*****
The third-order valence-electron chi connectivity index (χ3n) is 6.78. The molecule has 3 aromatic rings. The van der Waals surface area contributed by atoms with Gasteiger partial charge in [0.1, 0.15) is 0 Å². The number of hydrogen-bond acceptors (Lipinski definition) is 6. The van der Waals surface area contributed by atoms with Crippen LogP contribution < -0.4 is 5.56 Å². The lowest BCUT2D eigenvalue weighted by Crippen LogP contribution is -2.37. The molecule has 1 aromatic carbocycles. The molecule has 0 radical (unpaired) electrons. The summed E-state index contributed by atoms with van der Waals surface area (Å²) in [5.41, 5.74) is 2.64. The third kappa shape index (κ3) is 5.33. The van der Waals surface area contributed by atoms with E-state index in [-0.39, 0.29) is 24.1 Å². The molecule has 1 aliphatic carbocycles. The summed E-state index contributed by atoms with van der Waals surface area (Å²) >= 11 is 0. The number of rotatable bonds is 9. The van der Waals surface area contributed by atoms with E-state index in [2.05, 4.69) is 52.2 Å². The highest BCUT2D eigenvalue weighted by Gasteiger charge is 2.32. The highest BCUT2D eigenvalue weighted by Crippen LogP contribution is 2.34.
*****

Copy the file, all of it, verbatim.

The third-order valence-electron chi connectivity index (χ3n) is 6.78. The molecule has 3 aromatic rings. The van der Waals surface area contributed by atoms with Gasteiger partial charge in [0.1, 0.15) is 0 Å². The number of hydrogen-bond acceptors (Lipinski definition) is 6. The van der Waals surface area contributed by atoms with Crippen LogP contribution < -0.4 is 5.56 Å². The lowest BCUT2D eigenvalue weighted by Crippen LogP contribution is -2.37. The molecule has 1 aromatic carbocycles. The molecule has 0 radical (unpaired) electrons. The summed E-state index contributed by atoms with van der Waals surface area (Å²) in [5.41, 5.74) is 2.64. The third kappa shape index (κ3) is 5.33. The van der Waals surface area contributed by atoms with E-state index in [-0.39, 0.29) is 24.1 Å². The molecule has 1 aliphatic carbocycles. The summed E-state index contributed by atoms with van der Waals surface area (Å²) >= 11 is 0. The number of rotatable bonds is 9. The van der Waals surface area contributed by atoms with E-state index in [2.05, 4.69) is 52.2 Å². The highest BCUT2D eigenvalue weighted by Gasteiger charge is 2.32. The highest BCUT2D eigenvalue weighted by Crippen LogP contribution is 2.34.